Perhaps the most interesting long-distance train starting in Belarus is the regular Friday departure from Brest to Karaganda in Kazakhstan. In the new timetables, it will still leave Brest every Friday afternoon as now. Six minutes are cut from the travel time, but will anyone notice? This is a journey which takes over 88 hours, so it’s only one for real devotees of rail travel. Passengers are accommodated in open dormitory-style communal carriages with 54 berths. The one-way fare is about €170. The train's final destination, Karaganda, is way, way east in Kazakhstan, so we've long judged this Brest to Karaganda service to be a real gem among Eurasian rail excursions. We'd love to hear from anyone who has made the entire journey from end to end.

Tatra opportunities

There has been talk of a new direct link from Moscow to Kraków starting in mid-December 2016. The train features in the timetables, but bookings have not yet opened, so we wonder if RZD are having second thoughts on that possible new link. Russian tourism to southern Poland is on the up, with increasing numbers of Russians heading to the Tatra Mountains for winter sports. So we could see the case for running some through cars to Kraków on the existing Moscow to Warsaw service.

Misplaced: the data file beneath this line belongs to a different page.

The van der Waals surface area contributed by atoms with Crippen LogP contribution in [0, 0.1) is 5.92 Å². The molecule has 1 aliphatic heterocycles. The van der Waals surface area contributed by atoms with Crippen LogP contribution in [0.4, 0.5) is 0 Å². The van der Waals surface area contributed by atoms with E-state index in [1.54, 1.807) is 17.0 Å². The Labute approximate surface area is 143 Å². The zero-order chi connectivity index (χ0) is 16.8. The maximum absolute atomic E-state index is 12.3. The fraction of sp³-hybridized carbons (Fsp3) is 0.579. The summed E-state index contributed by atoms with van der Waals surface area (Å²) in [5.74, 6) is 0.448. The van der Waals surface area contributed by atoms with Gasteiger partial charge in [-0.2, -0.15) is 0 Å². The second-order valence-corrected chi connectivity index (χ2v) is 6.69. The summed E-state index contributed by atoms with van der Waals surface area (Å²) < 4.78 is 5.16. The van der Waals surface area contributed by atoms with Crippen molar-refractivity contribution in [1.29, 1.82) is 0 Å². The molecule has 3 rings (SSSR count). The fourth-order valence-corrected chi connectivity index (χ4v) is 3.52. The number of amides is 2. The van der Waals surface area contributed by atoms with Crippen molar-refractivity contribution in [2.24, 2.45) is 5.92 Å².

Ukrainian connections

Despite frosty relations between Moscow and Kiev, the current pattern of half a dozen daily trains between the two capitals will hold for 2017. The lack of any direct flights between the two countries has given a boost to rail travel. Some of these services continue beyond Kiev to Odessa, Chisinau or Lviv.

All in all, the new schedules see RZD trimming back some links to neighbouring European states and focusing on key markets. However, the operator has in recent years been quite fleet-footed in responding to changing market conditions. We may not yet have seen the last word on RZD’s 2017 schedules. Indeed, it’s very likely that we’ll see a further iteration of the RZD timetable in spring 2017 as the operator looks to maximise summer traffic on its lucrative routes to European neighbours.